Nobody listens to Joe. He's bespectacled, thoughtful, open and honest -- completely the antithesis of double-speaking director Walt (William H. Macy, as always spectacular) and cutthroat producer Marty (David Peymer). This guy ain't gonna survive in Hollywood. They'll eat him alive.
Not surprisingly, Joe spends much of his time wandering through town discussing local history with the nice gal who runs the bookstore, Ann Black (Rebecca Pidgeon), who's as smart as a whip. By discussing the history of the town with her, it feeds into inspiration for the script. "It's not about The Old Mill at all -- it's about purity!"
Which is really all that State and Main is about, too. The Boy Scouts of America should line up by the droves to watch it, since Joe and Ann stand up for truth, justice and the American Way. There are second chances to be had, even for screenwriters on the verge of hack corruption.
Mamet, of course, is clever enough to realize that Joe would never, ever be able to beat Hollywood -- that would just be false. Like a good card player, Mamet doesn't welsh on his bet to deliver the old fashioned movie, but he's smart enough to keep some of his cards hidden. There's some cynicism which lurks under the surface, occasionally peeking through.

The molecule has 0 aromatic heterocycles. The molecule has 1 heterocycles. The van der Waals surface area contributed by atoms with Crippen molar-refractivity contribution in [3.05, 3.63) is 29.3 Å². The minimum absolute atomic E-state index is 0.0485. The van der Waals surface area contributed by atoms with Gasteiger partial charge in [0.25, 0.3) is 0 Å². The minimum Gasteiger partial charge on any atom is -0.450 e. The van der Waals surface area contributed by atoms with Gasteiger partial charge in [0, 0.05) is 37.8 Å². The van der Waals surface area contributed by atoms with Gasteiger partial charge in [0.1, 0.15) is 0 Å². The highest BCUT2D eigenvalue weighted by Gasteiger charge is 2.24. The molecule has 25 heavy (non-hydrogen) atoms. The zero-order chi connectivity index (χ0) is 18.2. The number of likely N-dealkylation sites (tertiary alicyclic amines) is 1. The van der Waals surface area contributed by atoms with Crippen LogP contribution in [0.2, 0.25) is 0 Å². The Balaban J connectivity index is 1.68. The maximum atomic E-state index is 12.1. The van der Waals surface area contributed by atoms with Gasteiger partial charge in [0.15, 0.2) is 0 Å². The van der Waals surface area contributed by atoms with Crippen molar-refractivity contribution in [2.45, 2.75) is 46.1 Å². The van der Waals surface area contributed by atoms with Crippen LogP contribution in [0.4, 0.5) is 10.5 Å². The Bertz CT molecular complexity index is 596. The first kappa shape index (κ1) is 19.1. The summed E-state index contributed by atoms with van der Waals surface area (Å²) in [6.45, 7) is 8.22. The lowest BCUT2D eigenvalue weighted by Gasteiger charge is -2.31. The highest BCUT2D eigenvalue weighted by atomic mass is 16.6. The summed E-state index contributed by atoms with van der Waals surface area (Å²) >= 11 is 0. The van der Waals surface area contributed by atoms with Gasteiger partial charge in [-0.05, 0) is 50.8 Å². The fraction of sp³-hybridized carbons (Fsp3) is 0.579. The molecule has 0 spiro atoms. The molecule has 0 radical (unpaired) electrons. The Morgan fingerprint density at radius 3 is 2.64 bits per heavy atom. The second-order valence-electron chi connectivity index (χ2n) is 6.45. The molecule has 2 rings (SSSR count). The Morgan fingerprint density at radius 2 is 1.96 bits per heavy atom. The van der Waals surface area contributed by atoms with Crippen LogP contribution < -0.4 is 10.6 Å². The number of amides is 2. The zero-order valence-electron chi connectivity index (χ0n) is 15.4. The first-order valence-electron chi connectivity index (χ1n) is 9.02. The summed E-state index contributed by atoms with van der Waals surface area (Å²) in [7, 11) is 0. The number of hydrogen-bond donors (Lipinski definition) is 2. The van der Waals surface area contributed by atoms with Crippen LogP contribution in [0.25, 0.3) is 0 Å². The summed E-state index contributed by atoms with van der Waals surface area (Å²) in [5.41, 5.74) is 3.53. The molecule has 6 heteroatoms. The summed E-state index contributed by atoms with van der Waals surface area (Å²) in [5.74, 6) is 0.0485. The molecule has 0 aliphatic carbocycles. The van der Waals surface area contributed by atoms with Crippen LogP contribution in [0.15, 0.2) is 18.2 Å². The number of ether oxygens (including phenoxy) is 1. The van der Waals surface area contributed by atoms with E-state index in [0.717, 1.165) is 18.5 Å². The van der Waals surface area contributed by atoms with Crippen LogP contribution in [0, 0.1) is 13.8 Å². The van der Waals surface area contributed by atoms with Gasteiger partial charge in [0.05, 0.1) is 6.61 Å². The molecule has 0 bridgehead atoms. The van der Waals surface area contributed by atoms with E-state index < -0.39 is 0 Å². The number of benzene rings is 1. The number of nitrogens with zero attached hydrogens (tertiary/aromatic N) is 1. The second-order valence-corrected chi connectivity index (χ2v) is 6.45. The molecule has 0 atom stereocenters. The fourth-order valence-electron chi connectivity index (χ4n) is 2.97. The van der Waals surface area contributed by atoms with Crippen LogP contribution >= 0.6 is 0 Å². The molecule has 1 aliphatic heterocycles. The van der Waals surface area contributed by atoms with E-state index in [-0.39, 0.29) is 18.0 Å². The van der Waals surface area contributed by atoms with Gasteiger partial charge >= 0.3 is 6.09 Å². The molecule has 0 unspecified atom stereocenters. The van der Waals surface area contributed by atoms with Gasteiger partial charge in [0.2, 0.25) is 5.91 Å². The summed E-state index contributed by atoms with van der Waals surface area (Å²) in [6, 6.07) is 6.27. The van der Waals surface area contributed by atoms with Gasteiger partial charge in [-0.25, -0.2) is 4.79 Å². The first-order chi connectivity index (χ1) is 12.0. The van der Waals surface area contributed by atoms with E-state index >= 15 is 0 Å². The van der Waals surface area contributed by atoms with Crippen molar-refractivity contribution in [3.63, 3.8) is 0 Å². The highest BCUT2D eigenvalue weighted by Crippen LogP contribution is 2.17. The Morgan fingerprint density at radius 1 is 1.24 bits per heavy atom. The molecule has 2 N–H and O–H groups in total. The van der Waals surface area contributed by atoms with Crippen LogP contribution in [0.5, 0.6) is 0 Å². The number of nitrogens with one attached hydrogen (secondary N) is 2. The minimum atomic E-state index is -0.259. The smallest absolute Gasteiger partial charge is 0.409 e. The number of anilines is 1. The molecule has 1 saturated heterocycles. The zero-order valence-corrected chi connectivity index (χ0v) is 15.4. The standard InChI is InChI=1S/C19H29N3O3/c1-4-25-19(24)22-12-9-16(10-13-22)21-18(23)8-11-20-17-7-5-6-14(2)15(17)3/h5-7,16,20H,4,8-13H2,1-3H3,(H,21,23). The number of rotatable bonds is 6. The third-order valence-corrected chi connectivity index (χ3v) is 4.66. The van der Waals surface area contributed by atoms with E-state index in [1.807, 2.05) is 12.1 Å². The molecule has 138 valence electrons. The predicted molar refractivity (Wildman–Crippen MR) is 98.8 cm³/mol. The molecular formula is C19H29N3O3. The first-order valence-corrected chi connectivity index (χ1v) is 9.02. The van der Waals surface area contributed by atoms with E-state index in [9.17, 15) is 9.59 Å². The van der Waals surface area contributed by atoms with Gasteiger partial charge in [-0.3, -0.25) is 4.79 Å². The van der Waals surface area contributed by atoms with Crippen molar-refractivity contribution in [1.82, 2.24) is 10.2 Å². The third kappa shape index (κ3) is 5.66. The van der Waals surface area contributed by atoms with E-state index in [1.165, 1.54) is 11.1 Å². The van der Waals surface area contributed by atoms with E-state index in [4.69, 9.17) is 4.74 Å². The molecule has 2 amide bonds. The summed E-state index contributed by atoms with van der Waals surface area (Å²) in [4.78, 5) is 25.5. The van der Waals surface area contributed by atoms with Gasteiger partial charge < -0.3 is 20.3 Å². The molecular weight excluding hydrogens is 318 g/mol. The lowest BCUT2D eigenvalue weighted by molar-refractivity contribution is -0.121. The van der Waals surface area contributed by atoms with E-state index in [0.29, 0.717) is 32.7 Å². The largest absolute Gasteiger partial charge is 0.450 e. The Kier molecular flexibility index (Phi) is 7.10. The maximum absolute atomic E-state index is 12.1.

Justice is rewarded, yes, but evil is not necessarily punished. (Maybe it gets rewarded, too.)
Okay, so you've got yer cute little movie with a winning love story. Ya got yer funny antics during pre-production of an indie film. The in-jokes might go over the heads of some folks who are unfamiliar with the industry, but even those lucky people will get swept off their feet by the aw-shucks sweetness.
What impressed me most of all were the twists. These nice little moments reminded me that Mamet created The Spanish Prisoner and is a good pal of magician Ricky Jay (who has a small role). There are illusions and reversals of fortune which revolve around Hoffman's quest for purity.
A wonderful scene where Joe gently rebuffs a naked actress (Sarah Jessica Parker) who wants to throw herself at him turns into the genuine suspense of trying to hide her while his real girlfriend (Pidgeon) shows up to help him type the script. He has to hide the actress while the girlfriend wanders around in the room. Joe sidesteps questions and tries to get her out.
It's a predictable suspense scene which Moliere would be proud of, but the thing which is most amazing is what happens after the inevitable outcome. We've seen this scene a million times in a million movies, always the look of shock and recognition of having been duped while our hero blubbers through some excuse. The way Mamet plays the climax of the scene is completely original and, just maybe, unprecedented.
That's why State and Main is so good. Like the good magician, Mamet plays some tricks on us which cause bristles of amazement. Wow -- he really did that! Nobody does that! What a good idea!
There's one other twist involving Hoffman's redemption which is the third act reversal, but by golly I'll be hog-poked or doggoned if I'll give it away!
Review published 01.12.2001.